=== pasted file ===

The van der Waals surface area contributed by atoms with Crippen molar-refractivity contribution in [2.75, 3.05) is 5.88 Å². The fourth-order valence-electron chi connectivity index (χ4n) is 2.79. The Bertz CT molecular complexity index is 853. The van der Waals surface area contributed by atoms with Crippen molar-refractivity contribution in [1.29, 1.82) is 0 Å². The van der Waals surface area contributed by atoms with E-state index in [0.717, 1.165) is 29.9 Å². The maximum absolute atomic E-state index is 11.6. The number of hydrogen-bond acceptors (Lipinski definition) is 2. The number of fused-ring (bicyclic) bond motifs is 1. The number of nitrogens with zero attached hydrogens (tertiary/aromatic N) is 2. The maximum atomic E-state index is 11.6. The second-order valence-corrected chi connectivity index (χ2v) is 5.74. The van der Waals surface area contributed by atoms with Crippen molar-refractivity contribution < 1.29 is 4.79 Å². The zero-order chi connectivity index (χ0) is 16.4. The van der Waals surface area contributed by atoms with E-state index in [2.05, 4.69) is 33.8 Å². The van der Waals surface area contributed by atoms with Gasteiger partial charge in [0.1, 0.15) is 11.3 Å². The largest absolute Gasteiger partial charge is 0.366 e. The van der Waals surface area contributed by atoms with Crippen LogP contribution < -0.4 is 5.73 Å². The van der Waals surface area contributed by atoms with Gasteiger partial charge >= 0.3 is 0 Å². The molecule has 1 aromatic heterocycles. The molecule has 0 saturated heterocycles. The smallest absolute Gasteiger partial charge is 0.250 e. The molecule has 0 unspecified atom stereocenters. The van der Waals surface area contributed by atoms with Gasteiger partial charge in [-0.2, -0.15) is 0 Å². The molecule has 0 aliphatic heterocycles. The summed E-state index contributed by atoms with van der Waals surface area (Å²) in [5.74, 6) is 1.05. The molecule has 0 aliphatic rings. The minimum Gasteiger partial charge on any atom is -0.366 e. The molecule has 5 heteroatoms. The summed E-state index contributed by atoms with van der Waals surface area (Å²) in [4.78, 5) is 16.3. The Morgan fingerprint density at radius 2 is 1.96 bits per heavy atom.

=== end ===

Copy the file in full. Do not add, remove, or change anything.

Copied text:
The van der Waals surface area contributed by atoms with Crippen molar-refractivity contribution in [2.75, 3.05) is 5.88 Å². The fourth-order valence-electron chi connectivity index (χ4n) is 2.79. The Bertz CT molecular complexity index is 853. The van der Waals surface area contributed by atoms with Crippen molar-refractivity contribution in [1.29, 1.82) is 0 Å². The van der Waals surface area contributed by atoms with E-state index in [0.717, 1.165) is 29.9 Å². The maximum absolute atomic E-state index is 11.6. The number of hydrogen-bond acceptors (Lipinski definition) is 2. The number of fused-ring (bicyclic) bond motifs is 1. The number of nitrogens with zero attached hydrogens (tertiary/aromatic N) is 2. The maximum atomic E-state index is 11.6. The second-order valence-corrected chi connectivity index (χ2v) is 5.74. The van der Waals surface area contributed by atoms with Crippen molar-refractivity contribution < 1.29 is 4.79 Å². The zero-order chi connectivity index (χ0) is 16.4. The van der Waals surface area contributed by atoms with E-state index in [2.05, 4.69) is 33.8 Å². The van der Waals surface area contributed by atoms with Gasteiger partial charge in [0.1, 0.15) is 11.3 Å². The largest absolute Gasteiger partial charge is 0.366 e. The van der Waals surface area contributed by atoms with Crippen LogP contribution < -0.4 is 5.73 Å². The van der Waals surface area contributed by atoms with Gasteiger partial charge >= 0.3 is 0 Å². The molecule has 1 aromatic heterocycles. The molecule has 0 saturated heterocycles. The smallest absolute Gasteiger partial charge is 0.250 e. The molecule has 0 unspecified atom stereocenters. The van der Waals surface area contributed by atoms with Gasteiger partial charge in [-0.2, -0.15) is 0 Å². The molecule has 0 aliphatic heterocycles. The summed E-state index contributed by atoms with van der Waals surface area (Å²) in [5.74, 6) is 1.05. The molecule has 0 aliphatic rings. The minimum Gasteiger partial charge on any atom is -0.366 e. The molecule has 5 heteroatoms. The summed E-state index contributed by atoms with van der Waals surface area (Å²) in [4.78, 5) is 16.3. The Morgan fingerprint density at radius 2 is 1.96 bits per heavy atom.